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Best Atlanta venues you can't go to anymore 

Putting on concerts is a risky business. Colossal box-office action one weekend may be followed by months of bankruptcy-inducing low attendance. The ephemeral nature of venues often works in inverse proportion to how solidly we recall performances there, with each new closing or renovation releasing a flood of fond memories. Here are a few of our favorite shuttered showplaces:

Agora Ballroom (Peachtree Street) Making their Atlanta debut here on a Wednesday night (with tickets priced at $3.96), U2 had so few songs they had to play "I Will Follow" twice.

Atlanta Live (Piedmont Road) Buckhead's first club for black partygoers, whether to check out Prince or as a prime Freaknik destination.

Austin Avenue Buffet (Austin Avenue) Headquarters of the Redneck Underground, the beloved little honky-tonk finally lived up to its name on its last day, when fans made an indoor picnic for the final twang.

The Bistro (West Peachtree Street) When punk legends X played their first Atlanta gig, John Doe was nearly crowded off the stage by the large staircase inside this converted house.

The Celebrity Club (Ponce de Leon Avenue) It was hard to keep your beer from spilling during LMNOP's sets (or during the Butthole Surfers' long residency) because of Ru Paul dancing on the tables, wearing nothing but a diaper and a smile.

559 Club (Ashby Street) A precursor to The Bounce, this club offered local and national hip-hop, plus some rough moments as well.

The Freight Room (Howard Street, Decatur) This cozy little watering hole proved too intimate for its own good, regularly turning away as many fans as it managed to crush inside the doors.

The Great Southeast Music Hall (Broadview Plaza) Site of the Sex Pistols' first American show, GSMH had an interior wall which nobody else dared autograph after they realized what previous signers Ronnie Van Zant, Jim Croce and Sid Vicious had in common.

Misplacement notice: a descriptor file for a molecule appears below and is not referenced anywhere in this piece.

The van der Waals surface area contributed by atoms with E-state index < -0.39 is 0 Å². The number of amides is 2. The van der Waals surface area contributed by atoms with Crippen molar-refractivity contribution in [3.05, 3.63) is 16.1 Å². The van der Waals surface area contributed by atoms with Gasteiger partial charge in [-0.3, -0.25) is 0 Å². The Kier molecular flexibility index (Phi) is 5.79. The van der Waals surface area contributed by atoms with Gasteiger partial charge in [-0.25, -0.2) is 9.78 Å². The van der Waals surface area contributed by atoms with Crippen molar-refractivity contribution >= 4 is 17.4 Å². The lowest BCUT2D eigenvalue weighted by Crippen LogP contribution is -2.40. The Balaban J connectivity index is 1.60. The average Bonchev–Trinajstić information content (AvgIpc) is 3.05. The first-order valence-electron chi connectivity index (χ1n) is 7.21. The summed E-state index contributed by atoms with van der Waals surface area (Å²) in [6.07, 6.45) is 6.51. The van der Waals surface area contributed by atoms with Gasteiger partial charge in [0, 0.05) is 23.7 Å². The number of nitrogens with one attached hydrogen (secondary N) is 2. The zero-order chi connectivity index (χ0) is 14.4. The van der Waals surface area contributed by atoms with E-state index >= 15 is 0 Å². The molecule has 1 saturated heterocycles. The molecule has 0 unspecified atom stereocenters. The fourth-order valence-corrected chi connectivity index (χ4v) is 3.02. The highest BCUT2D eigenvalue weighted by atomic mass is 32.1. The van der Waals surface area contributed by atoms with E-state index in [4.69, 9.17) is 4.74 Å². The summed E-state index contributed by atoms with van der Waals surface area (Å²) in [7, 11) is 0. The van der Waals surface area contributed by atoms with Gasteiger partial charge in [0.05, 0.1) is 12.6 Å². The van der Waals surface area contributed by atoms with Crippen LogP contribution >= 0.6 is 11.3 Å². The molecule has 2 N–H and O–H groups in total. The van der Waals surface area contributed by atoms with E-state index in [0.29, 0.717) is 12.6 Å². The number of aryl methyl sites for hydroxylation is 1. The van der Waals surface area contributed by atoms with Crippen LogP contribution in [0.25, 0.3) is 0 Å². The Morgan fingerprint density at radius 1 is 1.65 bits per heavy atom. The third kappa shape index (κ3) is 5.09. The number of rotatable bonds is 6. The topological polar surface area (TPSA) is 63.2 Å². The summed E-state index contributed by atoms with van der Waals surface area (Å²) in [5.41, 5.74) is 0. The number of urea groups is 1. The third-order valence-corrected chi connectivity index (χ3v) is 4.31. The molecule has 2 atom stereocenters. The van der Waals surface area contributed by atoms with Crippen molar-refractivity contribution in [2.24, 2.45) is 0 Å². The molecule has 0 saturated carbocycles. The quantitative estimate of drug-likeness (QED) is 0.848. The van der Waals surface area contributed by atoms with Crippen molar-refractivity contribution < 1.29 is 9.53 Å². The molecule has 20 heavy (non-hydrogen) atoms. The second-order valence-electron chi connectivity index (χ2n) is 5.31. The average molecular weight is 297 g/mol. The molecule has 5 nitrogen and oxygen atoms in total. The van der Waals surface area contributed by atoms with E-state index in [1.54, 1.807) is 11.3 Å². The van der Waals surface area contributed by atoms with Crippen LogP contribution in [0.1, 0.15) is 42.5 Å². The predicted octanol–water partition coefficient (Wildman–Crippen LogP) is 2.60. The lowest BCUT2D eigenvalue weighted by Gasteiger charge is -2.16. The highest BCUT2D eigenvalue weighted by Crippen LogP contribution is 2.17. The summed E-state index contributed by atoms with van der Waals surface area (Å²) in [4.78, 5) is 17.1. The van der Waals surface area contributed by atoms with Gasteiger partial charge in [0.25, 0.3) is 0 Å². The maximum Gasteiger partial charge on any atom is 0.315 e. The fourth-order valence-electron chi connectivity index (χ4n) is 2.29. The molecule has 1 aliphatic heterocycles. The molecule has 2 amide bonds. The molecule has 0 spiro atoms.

Little Five Points Pub (Euclid Avenue) This modest L5P folk-rock club hosted barely noticed residency shows by soon-to-be superstar acts like Widespread Panic and Indigo Girls. Now home to the hard rockin' 9 Lives Saloon.

The Point (Moreland Avenue) This wedge-shaped venue in L5P never invited Man or Astro-Man? back again after the group's "Snack-Zilla" (a batting machine loaded with Little Debbie cakes) planted a gooey chocolate projectile dead center on the soundboard.

Richard's (Midtown) Sweet home to Southern rock, Richard's showcased up-and-coming acts such as Lynyrd Skynyrd.

688 (Spring Street) The roof-support pole that bisected the stage of this punk club became a love object for Iggy Pop, a privacy shield for New Order, a billboard for Black Flag and a new percussion instrument for the Violent Femmes.

White Dot (Ponce de Leon Avenue) This unofficial headquarters of Dead Elvis (who often opened for themselves dressed as KISS or the Village People) also hosted a Flaming Lips concert remembered as one of the city's wildest rock shows ever.

Yin Yang Cafe (3rd Street) Apache Cafe holds it down now, but ATLiens still miss the place they first saw Erykah Badu, India.Arie, Donnie and Joi.

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